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Thursday, January 5, 2017

Is it time for a Weird Practices Act?

Several years ago I was at a food court in the city. There were rows of tables with chairs for people to sit and I bought my food and drinks and paid for it before choosing to sit at a table. I was by myself and looked forward to enjoying my meal.
Just across my table there sat a well-dressed man. He was just sitting there and browsing through his mobile phone. Just as I was about to tuck into my food, the man picked his nose and rolled his snot with his fingers and proceeded to eat it.
I was aghast and ready to puke. In full view of me he smugly gazed back at me for a reaction. I knew he did it on purpose and so I took my tray of food and drinks to another side of the food court far away from him.
There I composed myself first and let my stomach settle before I proceeded to eat and drink. But the experience, a real-life one, proved to be a learning curve as to how spiteful and nasty some people can be and just imagine being able to eat your own snot.
This is why, in the light of Malaysia’s foray to become an advanced and developed nation, it is time to do away with archaic and obsolete laws like the Sedition Act and others, and formulate new and relevant laws like, for example, a Weird Practices Act.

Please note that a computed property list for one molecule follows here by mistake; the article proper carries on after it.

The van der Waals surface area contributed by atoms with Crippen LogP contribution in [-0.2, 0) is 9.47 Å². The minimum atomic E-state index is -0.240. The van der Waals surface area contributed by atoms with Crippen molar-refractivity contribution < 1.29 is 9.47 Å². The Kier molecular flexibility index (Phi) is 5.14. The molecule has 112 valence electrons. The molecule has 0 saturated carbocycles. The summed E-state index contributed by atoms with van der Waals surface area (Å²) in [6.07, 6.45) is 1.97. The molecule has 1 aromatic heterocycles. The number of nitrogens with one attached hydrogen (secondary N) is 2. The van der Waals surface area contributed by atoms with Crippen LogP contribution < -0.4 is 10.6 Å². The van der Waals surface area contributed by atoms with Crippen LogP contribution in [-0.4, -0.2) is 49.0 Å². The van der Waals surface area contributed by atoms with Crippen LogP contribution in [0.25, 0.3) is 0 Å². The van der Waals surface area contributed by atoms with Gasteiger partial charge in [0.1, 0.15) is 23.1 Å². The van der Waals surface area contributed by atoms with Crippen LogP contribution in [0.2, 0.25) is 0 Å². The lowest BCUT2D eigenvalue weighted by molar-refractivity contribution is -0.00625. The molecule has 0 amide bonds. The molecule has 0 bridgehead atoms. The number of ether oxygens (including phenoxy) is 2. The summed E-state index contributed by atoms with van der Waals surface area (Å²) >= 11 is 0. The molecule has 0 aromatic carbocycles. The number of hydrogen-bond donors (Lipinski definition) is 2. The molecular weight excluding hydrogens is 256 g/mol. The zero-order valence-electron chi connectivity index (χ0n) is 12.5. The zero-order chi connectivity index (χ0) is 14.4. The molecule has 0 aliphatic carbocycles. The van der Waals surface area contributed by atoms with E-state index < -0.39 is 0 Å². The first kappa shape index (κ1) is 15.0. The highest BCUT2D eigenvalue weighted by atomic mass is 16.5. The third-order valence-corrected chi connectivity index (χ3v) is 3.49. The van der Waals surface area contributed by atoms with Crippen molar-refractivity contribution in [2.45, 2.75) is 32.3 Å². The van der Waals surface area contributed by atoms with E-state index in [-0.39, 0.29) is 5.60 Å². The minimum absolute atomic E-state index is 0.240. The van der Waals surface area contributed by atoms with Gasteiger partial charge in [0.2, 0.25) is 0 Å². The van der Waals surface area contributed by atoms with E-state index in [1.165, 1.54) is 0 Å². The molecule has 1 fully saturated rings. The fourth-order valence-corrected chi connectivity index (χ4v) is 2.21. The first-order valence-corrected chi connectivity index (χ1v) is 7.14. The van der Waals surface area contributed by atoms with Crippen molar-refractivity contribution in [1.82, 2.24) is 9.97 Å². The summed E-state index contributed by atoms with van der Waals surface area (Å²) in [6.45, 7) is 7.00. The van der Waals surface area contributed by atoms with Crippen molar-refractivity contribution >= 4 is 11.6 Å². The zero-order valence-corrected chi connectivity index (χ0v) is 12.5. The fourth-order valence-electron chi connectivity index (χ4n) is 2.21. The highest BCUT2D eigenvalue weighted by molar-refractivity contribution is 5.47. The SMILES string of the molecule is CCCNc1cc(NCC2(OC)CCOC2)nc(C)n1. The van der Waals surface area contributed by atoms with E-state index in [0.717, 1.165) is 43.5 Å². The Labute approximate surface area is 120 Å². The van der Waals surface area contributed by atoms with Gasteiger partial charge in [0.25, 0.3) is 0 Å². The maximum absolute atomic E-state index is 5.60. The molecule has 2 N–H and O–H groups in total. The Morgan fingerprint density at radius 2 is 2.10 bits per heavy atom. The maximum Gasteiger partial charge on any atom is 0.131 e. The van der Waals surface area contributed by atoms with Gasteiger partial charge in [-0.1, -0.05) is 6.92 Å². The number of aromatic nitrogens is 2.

Being weird is now common
Nobody needs to be told that being weird is now common. I’m sure many of you in this country or abroad have come across weird experiences. Some, or rather most, tend to be harmless encounters that just rattle or upset you. But there are also those that are also dangerous and evil.
When I was working in an office complex in the city about as far back as twenty years ago, I remember one morning entering the building and wanting to use the washroom. Each corner of the building had a washroom and I proceeded to the nearest.
Just as I entered the washroom I noticed a young man hurriedly defecating in the urinal. In these washrooms there are a number of urinals but only one toilet and the toilet happened to be occupied. When the young man saw me he quickly zipped up and ran past me.
The urinal seemed to be reeking with so much of faeces. It was obvious the man could not control himself. But just as I was wondering why on earth he didn’t rush to another washroom and ease himself comfortably, the cleaning woman came in.
She let off a groan of agony and started cursing and swearing that I quickly walked off to use another washroom. It’s understandable if you have difficulty controlling your desire to answer the call of nature. But there is always a pragmatic solution and not the weird solution of using a urinal.
If as far back then I was witness to weird acts and deeds, how much more now? This is why to prevent more Malaysians from breaking out in hives there must be a serious and determined bid to implement a new range of relevant and pertinent laws like a Weird Practices Act.-Mkini

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